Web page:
Monday was the last day for group 1. Ron and Dan had already left, Jeremy, Andrew, Dave and Don were leaving at noon and only 7 of us were left in the afternoon. The day started out very consistent and everyone who was leaving caught a few fish to send them on their way. Within 30 minutes of them leaving all hell broke loose and hundreds of fish started to cruise through the shallows. Josh and Dana were hot, landing 30+ fish each and hooking countless others. I would say the 7 of us caught close to 150 fish in 4 hours. No big fish though, all these fish were in the 2-5lbs range. At one point there were 6 out of 7 ladders hooked up at the same time, I would have taken a picture as I was the one who was not hooked up, but I had no camera and really wanted to have everyone on the beach hooked up at once. I am not sure if I have ever had so much fun and been so exhausted all at once. I was really starting to feel the effects of 8 days. The sand, wind and sun had me hacking up a lung. So at 5 O’clock I had to get off that ladder. It was a great day and great way to end leg #2.
Jimmy, Me and Dana
Josh, Greg and Dana
That is one good lookin hat
What a great group of guys and just an outstanding trip. After dropping off a few people on Tuesday morning I returned to Sutcliffe, with a full blown cold/sinus infection, took a look around and the thought of being there for a few days by myself had me packing my truck to get the hell out of town. After 9 days I just wanted to be anywhere other than at Pyramid. I thought higher elevation, hotel room with TV and of course some big trout around, would help me kick this cold before more friends arrive on Friday.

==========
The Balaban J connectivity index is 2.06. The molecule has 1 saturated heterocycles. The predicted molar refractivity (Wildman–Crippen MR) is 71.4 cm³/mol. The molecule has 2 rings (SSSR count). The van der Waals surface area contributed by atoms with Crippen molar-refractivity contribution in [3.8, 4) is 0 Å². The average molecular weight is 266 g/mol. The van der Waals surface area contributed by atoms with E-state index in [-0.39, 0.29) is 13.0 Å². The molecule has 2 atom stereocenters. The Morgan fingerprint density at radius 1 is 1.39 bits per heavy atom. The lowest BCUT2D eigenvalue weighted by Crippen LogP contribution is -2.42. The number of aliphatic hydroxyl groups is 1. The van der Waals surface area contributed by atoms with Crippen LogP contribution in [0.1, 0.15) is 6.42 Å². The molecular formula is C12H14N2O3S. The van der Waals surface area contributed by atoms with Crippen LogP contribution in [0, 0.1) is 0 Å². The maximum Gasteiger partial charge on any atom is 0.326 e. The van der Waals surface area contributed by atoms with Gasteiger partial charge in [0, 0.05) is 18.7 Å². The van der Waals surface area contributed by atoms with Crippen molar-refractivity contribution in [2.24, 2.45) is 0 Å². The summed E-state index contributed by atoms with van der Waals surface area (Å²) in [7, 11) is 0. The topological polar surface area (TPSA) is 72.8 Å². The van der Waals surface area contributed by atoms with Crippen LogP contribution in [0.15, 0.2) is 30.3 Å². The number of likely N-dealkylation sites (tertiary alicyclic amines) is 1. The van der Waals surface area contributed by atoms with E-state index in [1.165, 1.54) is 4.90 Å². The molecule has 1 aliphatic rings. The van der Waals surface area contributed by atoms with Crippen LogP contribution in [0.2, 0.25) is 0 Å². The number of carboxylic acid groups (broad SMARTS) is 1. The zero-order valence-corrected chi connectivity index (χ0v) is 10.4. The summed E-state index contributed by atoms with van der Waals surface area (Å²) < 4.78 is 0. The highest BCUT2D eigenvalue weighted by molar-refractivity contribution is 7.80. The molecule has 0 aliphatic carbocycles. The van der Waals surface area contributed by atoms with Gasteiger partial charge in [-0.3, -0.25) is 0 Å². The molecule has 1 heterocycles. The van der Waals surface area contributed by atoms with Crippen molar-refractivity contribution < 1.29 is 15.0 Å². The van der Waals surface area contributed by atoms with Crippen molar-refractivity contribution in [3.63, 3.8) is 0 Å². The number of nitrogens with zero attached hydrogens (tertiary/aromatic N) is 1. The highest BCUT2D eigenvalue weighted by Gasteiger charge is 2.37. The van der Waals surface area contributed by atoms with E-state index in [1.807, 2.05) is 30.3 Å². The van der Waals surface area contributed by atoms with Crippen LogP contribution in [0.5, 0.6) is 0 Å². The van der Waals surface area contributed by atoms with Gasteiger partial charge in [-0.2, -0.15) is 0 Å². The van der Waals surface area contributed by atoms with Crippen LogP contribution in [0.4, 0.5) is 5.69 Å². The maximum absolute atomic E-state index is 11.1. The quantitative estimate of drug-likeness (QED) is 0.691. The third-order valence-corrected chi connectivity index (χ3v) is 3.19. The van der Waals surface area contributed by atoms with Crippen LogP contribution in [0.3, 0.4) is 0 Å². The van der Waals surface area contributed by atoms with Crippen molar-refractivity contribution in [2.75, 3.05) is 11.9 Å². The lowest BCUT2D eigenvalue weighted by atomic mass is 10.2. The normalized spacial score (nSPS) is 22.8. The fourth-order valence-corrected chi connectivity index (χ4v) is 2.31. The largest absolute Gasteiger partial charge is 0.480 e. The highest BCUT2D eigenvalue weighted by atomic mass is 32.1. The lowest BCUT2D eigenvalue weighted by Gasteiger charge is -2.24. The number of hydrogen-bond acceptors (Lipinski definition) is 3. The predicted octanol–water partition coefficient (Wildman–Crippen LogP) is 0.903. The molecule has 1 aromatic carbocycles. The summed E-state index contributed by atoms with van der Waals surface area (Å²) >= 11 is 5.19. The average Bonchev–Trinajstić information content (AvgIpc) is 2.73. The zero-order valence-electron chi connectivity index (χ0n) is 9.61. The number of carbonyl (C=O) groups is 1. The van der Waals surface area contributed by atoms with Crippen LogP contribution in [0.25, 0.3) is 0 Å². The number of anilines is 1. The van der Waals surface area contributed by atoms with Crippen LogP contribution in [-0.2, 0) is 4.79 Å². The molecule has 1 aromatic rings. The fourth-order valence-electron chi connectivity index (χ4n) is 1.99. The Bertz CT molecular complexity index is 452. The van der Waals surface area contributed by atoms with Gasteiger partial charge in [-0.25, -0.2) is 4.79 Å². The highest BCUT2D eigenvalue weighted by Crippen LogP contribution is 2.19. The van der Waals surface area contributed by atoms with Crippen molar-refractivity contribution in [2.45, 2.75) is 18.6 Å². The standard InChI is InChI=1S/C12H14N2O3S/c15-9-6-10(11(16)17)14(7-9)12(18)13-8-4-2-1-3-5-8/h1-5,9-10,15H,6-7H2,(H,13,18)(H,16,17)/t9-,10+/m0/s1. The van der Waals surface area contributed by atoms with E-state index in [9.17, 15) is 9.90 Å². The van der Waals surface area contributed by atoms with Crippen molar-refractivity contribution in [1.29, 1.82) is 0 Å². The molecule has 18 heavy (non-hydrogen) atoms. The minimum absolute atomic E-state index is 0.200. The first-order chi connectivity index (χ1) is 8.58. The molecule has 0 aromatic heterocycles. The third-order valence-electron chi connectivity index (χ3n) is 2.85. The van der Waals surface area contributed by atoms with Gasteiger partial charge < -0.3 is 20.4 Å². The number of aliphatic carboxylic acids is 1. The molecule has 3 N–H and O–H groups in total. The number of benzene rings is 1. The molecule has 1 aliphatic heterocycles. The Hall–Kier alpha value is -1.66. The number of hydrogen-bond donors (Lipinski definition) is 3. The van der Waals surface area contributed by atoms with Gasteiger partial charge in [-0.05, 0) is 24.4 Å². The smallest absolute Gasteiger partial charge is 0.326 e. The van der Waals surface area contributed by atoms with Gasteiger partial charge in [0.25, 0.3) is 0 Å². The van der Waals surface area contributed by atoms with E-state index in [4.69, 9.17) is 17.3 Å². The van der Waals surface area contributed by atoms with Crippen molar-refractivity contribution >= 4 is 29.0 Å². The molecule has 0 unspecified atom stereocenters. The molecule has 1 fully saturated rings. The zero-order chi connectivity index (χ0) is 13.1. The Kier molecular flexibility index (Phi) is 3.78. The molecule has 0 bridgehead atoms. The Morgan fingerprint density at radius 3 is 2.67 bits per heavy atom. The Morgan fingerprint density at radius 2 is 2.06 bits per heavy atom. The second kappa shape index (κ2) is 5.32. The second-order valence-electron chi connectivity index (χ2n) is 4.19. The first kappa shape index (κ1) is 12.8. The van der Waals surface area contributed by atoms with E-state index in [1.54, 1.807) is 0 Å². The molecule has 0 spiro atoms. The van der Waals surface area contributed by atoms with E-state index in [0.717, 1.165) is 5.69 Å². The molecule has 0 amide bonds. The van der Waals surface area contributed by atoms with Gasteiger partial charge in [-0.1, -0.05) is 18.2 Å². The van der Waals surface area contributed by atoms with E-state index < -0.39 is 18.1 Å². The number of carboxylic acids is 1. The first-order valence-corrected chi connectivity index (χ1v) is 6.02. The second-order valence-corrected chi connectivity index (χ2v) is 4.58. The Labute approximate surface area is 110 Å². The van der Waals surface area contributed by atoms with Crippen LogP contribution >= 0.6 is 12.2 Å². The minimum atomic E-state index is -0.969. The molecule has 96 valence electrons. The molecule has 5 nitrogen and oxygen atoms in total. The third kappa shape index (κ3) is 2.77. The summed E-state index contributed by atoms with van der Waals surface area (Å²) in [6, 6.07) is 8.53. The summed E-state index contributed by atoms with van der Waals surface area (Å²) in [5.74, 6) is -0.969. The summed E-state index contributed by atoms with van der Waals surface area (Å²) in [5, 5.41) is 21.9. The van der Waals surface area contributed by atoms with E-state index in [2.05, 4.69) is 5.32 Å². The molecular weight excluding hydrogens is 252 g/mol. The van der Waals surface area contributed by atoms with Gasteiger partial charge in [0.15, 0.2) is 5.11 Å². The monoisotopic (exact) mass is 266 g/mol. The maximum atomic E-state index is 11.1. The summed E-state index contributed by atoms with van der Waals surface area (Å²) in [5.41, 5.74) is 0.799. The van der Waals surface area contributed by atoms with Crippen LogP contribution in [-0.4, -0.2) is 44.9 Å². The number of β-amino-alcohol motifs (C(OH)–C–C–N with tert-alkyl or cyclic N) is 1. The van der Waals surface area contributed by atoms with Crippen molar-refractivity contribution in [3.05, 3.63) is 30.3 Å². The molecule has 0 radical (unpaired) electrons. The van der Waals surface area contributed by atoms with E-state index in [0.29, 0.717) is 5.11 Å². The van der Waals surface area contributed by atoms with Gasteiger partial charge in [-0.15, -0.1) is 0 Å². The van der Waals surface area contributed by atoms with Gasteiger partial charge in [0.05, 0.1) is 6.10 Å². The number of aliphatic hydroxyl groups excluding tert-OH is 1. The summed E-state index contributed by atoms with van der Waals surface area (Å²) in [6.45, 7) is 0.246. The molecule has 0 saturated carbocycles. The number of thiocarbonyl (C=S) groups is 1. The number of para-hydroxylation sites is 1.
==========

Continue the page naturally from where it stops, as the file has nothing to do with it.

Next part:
I won’t mention which direction I went, just say it is within 500 miles of Pyramid. The hotel room was nice, the fish were there. I landed 40 fish in a couple of days, fishing a few hours each days. They averaged 4lbs and my biggest was 7lbs. That is all I am going to say about that.
I was feeling better after some cool clean mountain air and a couple good nights of sleep. I rolled back to Pyramid Thursday afternoon and was feeling good about the final leg of the trip. I met up with Bruce from Idaho and fished with him for about an hour, hooking a decent 5-6lbs fish. I caught a 6lbs rainbow that morning in a totally different place and was starting to cough again, so I decided to call it an early day and go get a big dinner. Bruce apparently started getting a bunch of fish right after I left and in hindsight to what happens later I wish I would have stayed and skipped dinner.
I am not sure what happened, whether it was food poising, Sutcliffe fever or just being worn out, but the next 30 hours consisted of anything that went in came out. Travis arrived at 4:30 AM Friday morning to what must have smelled like a dead person. He was kind enough to pick up Zach and Brian from the airport that afternoon as I still could not get out of bed. Micah and the rest of my friends showed up late Friday night, I still could not muster up enough energy to leave the room.
Saturday morning finally came and I was feeling a little better, still could not eat or drink anything, but it is time to go fishing with my closest friends in the world. Some of these guys I have known for over 10 years, we have spent hundreds if not thousands of days on the water together collectively. I am lucky to have friends like them, great anglers and better people. It did not matter how I felt, I would not miss a chance to hang out with them.